FWIW: WSJ errs on "Big Apple"

Bapopik at AOL.COM Bapopik at AOL.COM
Fri Jan 19 04:22:13 UTC 2007




It's a old code word from the days  of slavery, same as georgia peach. Thats
what i was told on the Circle  line which is a boat tour that circles NYC.

by Nat Hentoff
Wall Street Journal, January 17, 2007, pg. D12, col. 4:
"The Queens Jazz Trails tour takes place the first Saturday of every month.
Copies of the accompanying map can be obtained from Mr. Miller at Ephemera
Press  (ephemerapress.com). There, too, is his celebrated illustrated map of the
Harlem  Renaissance that cites cultural historian Alaine Locke's 1919 first
chorus to  the abiding importance of Harlem: 'Harlem is the precious fruit of
the Garden of  Eden, the big apple.'"
To the Editor of the Wall Street Journal:
New York City's nickname, "the Big Apple," does not come from "cultural
historian Alaine (sic) Locke's 1919 first chorus to the abiding importance  of
Harlem: 'Harlem is the precious fruit of the Garden of Eden, the big apple.'"
[WSJ, "Jazz's History Is Living in Queens" by Nat Hentoff, 1-17-07]
First, his name is Alain LeRoy Locke (1886?-1954). Second, there is no
evidence whatsoever that he said this in 1919. Third, I haven't found any  evidence
that Locke said this phrase at all. Even if he did say it some time  during
his lifetime, Locke had no influence on the nickname.
Wall Street Journal readers should know the correct information because I
was profiled in the WSJ in a "Big Apple" story on January 2, 2001. Nat Hentoff
should know the correct information because I personally mailed it to him (at
the _Village Voice_, where he works).
Through much hard work, professor Gerald Cohen (Univ. of Missouri-Rolla)  and
I discovered that "the Big Apple" was the pet phrase of NY Morning Telegraph
track writer John J. Fitz Gerald in the 1920s. Fitz Gerald twice admitted
that  he first heard the term used by African-American stablehands at the Fair
Grounds  racetrack in New Orleans. "The big apple" had meant the big treat, the
big reward for horses and horsemen.
For many years, I distributed the correct information to the media and to
politicians, but no one listened to me. Finally, in 1997, I dedicated "Big Apple
 Corner" at West 54th Street and Broadway, where Fitz Gerald lived the last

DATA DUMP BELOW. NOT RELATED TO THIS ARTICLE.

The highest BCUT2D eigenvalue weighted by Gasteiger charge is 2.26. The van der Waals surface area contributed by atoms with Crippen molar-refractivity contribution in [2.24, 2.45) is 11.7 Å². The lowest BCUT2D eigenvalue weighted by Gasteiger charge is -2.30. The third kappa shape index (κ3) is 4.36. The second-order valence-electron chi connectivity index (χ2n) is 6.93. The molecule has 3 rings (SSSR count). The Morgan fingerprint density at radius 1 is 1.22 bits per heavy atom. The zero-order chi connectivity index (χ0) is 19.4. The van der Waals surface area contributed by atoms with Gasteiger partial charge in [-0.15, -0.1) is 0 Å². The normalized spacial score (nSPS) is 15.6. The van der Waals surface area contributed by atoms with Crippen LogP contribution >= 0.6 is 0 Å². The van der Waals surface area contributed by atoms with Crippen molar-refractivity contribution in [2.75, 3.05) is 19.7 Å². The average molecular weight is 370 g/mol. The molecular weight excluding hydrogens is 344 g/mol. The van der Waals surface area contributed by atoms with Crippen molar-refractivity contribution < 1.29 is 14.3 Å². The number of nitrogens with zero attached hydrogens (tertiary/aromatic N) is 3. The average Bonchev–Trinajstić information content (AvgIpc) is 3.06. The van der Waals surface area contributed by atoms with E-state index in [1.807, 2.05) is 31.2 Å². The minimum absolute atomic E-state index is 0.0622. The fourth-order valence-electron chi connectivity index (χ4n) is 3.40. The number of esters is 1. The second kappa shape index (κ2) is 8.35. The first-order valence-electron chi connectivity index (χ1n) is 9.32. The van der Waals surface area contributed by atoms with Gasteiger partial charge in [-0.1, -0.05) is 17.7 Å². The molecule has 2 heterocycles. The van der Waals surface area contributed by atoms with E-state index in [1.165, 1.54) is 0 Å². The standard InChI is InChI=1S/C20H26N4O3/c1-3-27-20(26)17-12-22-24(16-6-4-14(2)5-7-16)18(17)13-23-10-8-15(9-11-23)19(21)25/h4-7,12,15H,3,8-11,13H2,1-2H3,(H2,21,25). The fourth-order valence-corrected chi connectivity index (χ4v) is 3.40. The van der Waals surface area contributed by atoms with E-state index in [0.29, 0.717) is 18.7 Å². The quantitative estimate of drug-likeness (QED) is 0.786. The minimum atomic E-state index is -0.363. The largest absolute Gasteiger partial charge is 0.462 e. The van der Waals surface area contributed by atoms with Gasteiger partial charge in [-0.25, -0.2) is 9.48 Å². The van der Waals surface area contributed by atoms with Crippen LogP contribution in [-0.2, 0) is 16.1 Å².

thirty years of his life. No one came to the dedication, and no memorial at
that  site even explains the street sign.
In 1934, a club called "the Big Apple" opened in Harlem at West 135th  Street
and Seventh Avenue (now Adam Clayton Powell, Jr. Boulevard). The club
featured a unique upside-down apple at its entrance, and 1930s Harlem jazz
musicians quickly referred to Harlem as "the Apple." About a year later, another  "Big
Apple" club opened in Columbia, South Carolina, and the nationwide 1937  "Big
Apple" dance craze began at this club.
About three months ago, Harlem's "Big Apple" night club plaque was  removed
to make way for a Popeye's restaurant that opened just weeks ago.  Someone
recovered the plaque and attempted to sell it on eBay. Such is how the  history of
New York City is preserved.
There is no "Big Apple" memorial at New Orleans' Fair Grounds racetrack,  and
the African-American stablehands who first called New York "the Big Apple"
have never been honored in any way, by anyone, ever. No mention of these facts
will be made this Black History Month (I've tried for fifteen years), and
this  story will never make your local television news. I re-doubled my efforts
to  honor the New Orleans stablehands after Hurricane Katrina (I even ran for
Manhattan Borough President and finished second), but no one was even kind to
When my wife's uncle was killed in a hit-and-run on a Manhattan street last
year, that was the last straw for us and we moved out of "the Big  Apple." It
is difficult to believe that Hentoff and New Orleans and New  York can either
be so very ignorant or so heartless
Barry Popik

The American Dialect Society - http://www.americandialect.org

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